This is the time of year to enjoy the lovely blooms of the tall native thistles. These gangly giants can reach a towering 9 feet tall and produce dozens of separate flower heads. Each bloom is like a starburst fireworks display. The pictured creation was produced by the common Field Thistle, Cirsium discolor.
Like many other plants of the prairie, Field Thistle failed to live up to its expectations this year. At 24 inches tall, this plant barely makes it above the surrounding grass. The effects of an early season drought continue to be demonstrated by the short stature of normally tall and robust plants.
Field Thistle is usually a short lived perennial plant in this area, so it began its growth by using root stored energy from the previous growing season. As the leaves developed, the plant was no longer dependent on stored energy and began producing its energy through photosynthesis. The first priority for this newly produced energy is for root growth. It’s easy to see the cycle of death and regrowth of the above ground portion of the plant. What goes unnoticed is a similar cycle with the roots. As the growing season progresses, the old root mass declines in favor of fresh new growth. The success of the root replacement process strongly influences that amount of energy available for leaf growth, flowering and seed production. The plant’s priority is to amass a store of energy sufficient to carry it though the coming winter. In extremely stressful years, this may mean no flowers at all.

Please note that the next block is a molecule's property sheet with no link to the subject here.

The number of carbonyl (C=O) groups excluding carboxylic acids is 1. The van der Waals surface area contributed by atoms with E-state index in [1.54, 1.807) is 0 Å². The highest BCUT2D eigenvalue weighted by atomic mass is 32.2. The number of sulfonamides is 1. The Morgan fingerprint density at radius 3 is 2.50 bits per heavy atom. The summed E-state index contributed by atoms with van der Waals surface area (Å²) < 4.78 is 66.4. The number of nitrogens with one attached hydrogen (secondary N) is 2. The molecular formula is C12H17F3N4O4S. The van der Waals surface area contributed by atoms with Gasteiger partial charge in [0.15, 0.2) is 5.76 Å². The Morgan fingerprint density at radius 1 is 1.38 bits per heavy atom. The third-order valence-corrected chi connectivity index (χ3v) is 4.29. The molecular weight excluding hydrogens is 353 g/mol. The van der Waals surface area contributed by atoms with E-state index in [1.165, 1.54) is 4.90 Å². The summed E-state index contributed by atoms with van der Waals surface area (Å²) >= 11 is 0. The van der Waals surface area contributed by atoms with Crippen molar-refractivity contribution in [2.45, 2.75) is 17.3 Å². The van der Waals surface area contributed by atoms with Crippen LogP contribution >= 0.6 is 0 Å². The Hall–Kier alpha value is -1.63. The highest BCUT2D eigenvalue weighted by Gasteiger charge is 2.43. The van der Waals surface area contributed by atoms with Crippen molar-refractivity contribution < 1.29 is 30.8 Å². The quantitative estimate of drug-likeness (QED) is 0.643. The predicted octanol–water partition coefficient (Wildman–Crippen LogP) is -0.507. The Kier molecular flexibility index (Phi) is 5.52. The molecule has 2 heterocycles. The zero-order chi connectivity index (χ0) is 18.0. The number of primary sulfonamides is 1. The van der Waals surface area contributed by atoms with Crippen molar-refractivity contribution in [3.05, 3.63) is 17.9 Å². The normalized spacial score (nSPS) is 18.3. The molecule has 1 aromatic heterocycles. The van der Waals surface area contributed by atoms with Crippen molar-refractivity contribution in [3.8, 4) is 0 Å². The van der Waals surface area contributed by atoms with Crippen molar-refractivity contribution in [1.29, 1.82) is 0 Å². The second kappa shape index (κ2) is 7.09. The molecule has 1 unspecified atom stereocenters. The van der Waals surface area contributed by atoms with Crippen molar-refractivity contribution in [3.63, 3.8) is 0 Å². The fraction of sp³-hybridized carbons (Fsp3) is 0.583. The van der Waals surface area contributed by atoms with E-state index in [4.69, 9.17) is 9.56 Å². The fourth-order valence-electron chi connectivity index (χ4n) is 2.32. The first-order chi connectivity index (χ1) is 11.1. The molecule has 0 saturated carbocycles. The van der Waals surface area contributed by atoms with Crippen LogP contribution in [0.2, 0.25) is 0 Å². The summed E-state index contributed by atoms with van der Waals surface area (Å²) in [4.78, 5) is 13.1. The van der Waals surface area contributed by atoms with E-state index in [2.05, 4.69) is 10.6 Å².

Fewer flower heads means that flower visitors have to crowd in and share the bloom. Most flowers contain a mixed bag of beetle species.
Many people are quick to tag all tall growing thistles as the non-native Bull Thistle. A check of the stem will quickly separate the Bull Thistle from the natives. The stem of the Bull Thistle contains spines, while the native thistles have a spineless stem. The leaf tips still carry a full arsenal of sharp spines, so it’s best to be cautious around these plants.
Even a handful of flower heads will produce a large quantity of seed. Seeds are distributed by the wind, but the birds will take most of them before they are fully ripe. It appears that the fight for seeds will be highly competitive this year. I hope deep, persistent snow cover doesn’t add to the problems related to a diminished seed crop.